July 2017 construction starts up 6 percent

By |  August 21, 2017

The value of new construction starts in July advanced 6 percent from the previous month to a seasonally adjusted annual rate of $728.1 billion, it was reported by Dodge Data & Analytics. Leading the way was a 26 percent jump by the nonbuilding construction sector, which reflected an improved level for public works and the start of two massive power plants, located respectively in California and New York.

Residential building in July increased 8 percent, as multifamily housing rebounded after three consecutive monthly declines. Running counter was a 7-percent slide for nonresidential building following its 14-percent hike in June, as both office buildings and hotels retreated from June’s elevated activity, outweighing a sharp rise for healthcare facilities in July.

During the first seven months of 2017, total construction starts on an unadjusted basis were $411.9 billion, down 1 percent from the same period a year ago. Dampening the year-to-date performance for total construction was a steep 44-percent decline for the electric utility/gas plant category, even with two massive power plants reported as July starts. If the electric utility/gas plant category is excluded, total construction starts in this year’s January-July period would be up 3 percent from a year ago.

July’s data lifted the Dodge Index to 154 (2000=100), compared to an upwardly revised 145 for June. After this year’s strong first quarter, the Dodge Index had receded 11 percent in the second quarter. July’s total construction gain brings activity back to within 2 percent of the first quarter’s pace.

“July’s increase means the third quarter began on a healthy note, which should help to maintain the up-and-down pattern on a quarterly basis that’s been present for construction starts over the past year,” says Robert A. Murray, chief economist for Dodge Data & Analytics.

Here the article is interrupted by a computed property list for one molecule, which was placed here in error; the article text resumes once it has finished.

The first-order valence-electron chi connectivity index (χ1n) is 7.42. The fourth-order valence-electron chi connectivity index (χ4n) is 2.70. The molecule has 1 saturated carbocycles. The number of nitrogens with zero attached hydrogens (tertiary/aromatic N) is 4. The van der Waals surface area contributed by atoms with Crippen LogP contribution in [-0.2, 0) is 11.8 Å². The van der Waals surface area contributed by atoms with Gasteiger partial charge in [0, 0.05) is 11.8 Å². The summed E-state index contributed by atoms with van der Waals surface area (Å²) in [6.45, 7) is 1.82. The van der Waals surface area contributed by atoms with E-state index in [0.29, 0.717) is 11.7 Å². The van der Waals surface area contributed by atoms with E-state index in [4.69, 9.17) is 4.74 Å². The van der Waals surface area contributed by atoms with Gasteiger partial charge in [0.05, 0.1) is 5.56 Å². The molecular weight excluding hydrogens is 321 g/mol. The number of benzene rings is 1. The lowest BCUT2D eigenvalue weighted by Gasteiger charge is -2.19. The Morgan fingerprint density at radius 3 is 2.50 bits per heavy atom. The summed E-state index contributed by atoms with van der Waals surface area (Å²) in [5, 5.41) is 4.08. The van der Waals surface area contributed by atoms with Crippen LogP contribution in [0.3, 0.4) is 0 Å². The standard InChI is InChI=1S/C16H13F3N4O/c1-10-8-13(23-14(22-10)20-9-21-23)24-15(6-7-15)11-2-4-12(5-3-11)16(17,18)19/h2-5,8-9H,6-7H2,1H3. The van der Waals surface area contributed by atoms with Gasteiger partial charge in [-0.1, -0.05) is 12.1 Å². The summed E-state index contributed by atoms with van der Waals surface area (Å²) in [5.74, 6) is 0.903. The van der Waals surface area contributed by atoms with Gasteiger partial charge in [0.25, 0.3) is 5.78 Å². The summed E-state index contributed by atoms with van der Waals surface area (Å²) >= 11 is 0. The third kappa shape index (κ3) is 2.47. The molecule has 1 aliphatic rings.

“Within that up-and-down pattern there remains a modest upward trend, as it appears that construction starts are still in the process of reaching a peak, as opposed to having already reached a peak. Public works construction, after sluggish activity earlier in the year, is showing hesitant signs of improvement.

“It’s true that residential building is now seeing generally decreased activity for multifamily housing, but the monthly declines continue to be mixed in with monthly gains, such as what took place in July. For nonresidential building, growth is being supported by its institutional segment, while commercial building is leveling off due to varied behavior by its individual project types.”

Nonbuilding construction in July was $195.8 billion (annual rate), up 26 percent from June and achieving its second highest amount so far in 2017 after February. The public works categories as a group rose 12 percent, rebounding after a 7 percent decline in June. Water supply construction had a particularly strong month, soaring 136 percent with the lift coming from the start of the $844 million Vista Ridge water supply pipeline project in San Antonio

Highway and bridge construction increased 10 percent in July, and featured the start of the $322 million I-74 bridge replacement across the Mississippi River in Davenport, Iowa, a $192 million highway expansion in San Antonio, and a $94 million rehabilitation project on the Henry Hudson Parkway in New York City. Through the first seven months of 2017, the top five states in terms of the dollar amount of highway and bridge construction starts were Texas, California, Florida, Pennsylvania and Ohio.

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